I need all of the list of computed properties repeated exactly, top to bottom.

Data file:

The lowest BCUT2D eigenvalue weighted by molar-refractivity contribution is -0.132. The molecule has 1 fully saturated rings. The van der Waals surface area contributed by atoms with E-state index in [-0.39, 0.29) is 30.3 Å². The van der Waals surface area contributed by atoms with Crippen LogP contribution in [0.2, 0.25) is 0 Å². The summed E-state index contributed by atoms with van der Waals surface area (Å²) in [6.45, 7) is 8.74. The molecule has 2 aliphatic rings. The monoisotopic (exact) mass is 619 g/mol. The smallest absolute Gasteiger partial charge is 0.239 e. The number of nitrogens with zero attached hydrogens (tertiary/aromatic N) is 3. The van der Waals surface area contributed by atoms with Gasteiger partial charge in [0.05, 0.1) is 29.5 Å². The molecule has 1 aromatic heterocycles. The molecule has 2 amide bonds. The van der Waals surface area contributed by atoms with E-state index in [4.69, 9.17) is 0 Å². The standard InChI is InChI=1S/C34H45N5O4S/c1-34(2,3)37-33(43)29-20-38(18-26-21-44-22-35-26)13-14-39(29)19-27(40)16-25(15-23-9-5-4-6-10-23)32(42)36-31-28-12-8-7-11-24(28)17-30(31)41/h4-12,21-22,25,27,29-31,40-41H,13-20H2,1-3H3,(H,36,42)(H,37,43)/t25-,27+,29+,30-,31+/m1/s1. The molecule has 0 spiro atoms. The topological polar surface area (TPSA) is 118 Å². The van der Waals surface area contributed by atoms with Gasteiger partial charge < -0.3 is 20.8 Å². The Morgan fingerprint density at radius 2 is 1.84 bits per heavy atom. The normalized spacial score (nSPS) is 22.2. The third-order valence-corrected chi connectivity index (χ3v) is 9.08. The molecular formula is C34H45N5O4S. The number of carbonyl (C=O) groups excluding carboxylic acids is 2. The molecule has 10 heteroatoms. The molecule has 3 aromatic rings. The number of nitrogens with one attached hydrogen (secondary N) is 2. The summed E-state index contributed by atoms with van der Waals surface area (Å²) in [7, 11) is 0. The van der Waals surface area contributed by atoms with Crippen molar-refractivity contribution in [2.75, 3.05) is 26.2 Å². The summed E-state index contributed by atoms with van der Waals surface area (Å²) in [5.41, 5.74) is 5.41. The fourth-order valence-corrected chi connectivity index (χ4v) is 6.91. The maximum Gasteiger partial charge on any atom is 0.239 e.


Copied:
The lowest BCUT2D eigenvalue weighted by molar-refractivity contribution is -0.132. The molecule has 1 fully saturated rings. The van der Waals surface area contributed by atoms with E-state index in [-0.39, 0.29) is 30.3 Å². The van der Waals surface area contributed by atoms with Crippen LogP contribution in [0.2, 0.25) is 0 Å². The summed E-state index contributed by atoms with van der Waals surface area (Å²) in [6.45, 7) is 8.74. The molecule has 2 aliphatic rings. The monoisotopic (exact) mass is 619 g/mol. The smallest absolute Gasteiger partial charge is 0.239 e. The number of nitrogens with zero attached hydrogens (tertiary/aromatic N) is 3. The van der Waals surface area contributed by atoms with Gasteiger partial charge in [0.05, 0.1) is 29.5 Å². The molecule has 1 aromatic heterocycles. The molecule has 2 amide bonds. The van der Waals surface area contributed by atoms with E-state index in [4.69, 9.17) is 0 Å². The standard InChI is InChI=1S/C34H45N5O4S/c1-34(2,3)37-33(43)29-20-38(18-26-21-44-22-35-26)13-14-39(29)19-27(40)16-25(15-23-9-5-4-6-10-23)32(42)36-31-28-12-8-7-11-24(28)17-30(31)41/h4-12,21-22,25,27,29-31,40-41H,13-20H2,1-3H3,(H,36,42)(H,37,43)/t25-,27+,29+,30-,31+/m1/s1. The molecule has 0 spiro atoms. The topological polar surface area (TPSA) is 118 Å². The van der Waals surface area contributed by atoms with Gasteiger partial charge < -0.3 is 20.8 Å². The Morgan fingerprint density at radius 2 is 1.84 bits per heavy atom. The normalized spacial score (nSPS) is 22.2. The third-order valence-corrected chi connectivity index (χ3v) is 9.08. The molecular formula is C34H45N5O4S. The number of carbonyl (C=O) groups excluding carboxylic acids is 2. The molecule has 10 heteroatoms. The molecule has 3 aromatic rings. The number of nitrogens with one attached hydrogen (secondary N) is 2. The summed E-state index contributed by atoms with van der Waals surface area (Å²) in [7, 11) is 0. The van der Waals surface area contributed by atoms with Crippen molar-refractivity contribution in [2.75, 3.05) is 26.2 Å². The summed E-state index contributed by atoms with van der Waals surface area (Å²) in [5.41, 5.74) is 5.41. The fourth-order valence-corrected chi connectivity index (χ4v) is 6.91. The maximum Gasteiger partial charge on any atom is 0.239 e.